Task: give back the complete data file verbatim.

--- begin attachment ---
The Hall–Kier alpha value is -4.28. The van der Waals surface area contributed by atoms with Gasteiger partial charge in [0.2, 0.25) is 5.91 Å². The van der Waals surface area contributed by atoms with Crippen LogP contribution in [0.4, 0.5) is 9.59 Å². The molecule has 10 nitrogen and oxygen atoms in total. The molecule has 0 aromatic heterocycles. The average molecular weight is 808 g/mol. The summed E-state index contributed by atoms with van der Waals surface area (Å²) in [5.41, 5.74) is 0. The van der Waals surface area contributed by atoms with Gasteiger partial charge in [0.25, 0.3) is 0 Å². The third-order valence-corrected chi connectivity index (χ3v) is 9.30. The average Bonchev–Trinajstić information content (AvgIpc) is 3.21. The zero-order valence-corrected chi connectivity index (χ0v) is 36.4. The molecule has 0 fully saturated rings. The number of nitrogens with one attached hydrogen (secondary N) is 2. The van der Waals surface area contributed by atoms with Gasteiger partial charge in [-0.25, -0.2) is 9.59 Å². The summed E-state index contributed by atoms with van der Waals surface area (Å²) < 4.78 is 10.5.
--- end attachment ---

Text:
The Hall–Kier alpha value is -4.28. The van der Waals surface area contributed by atoms with Gasteiger partial charge in [0.2, 0.25) is 5.91 Å². The van der Waals surface area contributed by atoms with Crippen LogP contribution in [0.4, 0.5) is 9.59 Å². The molecule has 10 nitrogen and oxygen atoms in total. The molecule has 0 aromatic heterocycles. The average molecular weight is 808 g/mol. The summed E-state index contributed by atoms with van der Waals surface area (Å²) in [5.41, 5.74) is 0. The van der Waals surface area contributed by atoms with Gasteiger partial charge in [0.25, 0.3) is 0 Å². The third-order valence-corrected chi connectivity index (χ3v) is 9.30. The average Bonchev–Trinajstić information content (AvgIpc) is 3.21. The zero-order valence-corrected chi connectivity index (χ0v) is 36.4. The molecule has 0 fully saturated rings. The number of nitrogens with one attached hydrogen (secondary N) is 2. The van der Waals surface area contributed by atoms with Gasteiger partial charge in [-0.25, -0.2) is 9.59 Å². The summed E-state index contributed by atoms with van der Waals surface area (Å²) < 4.78 is 10.5.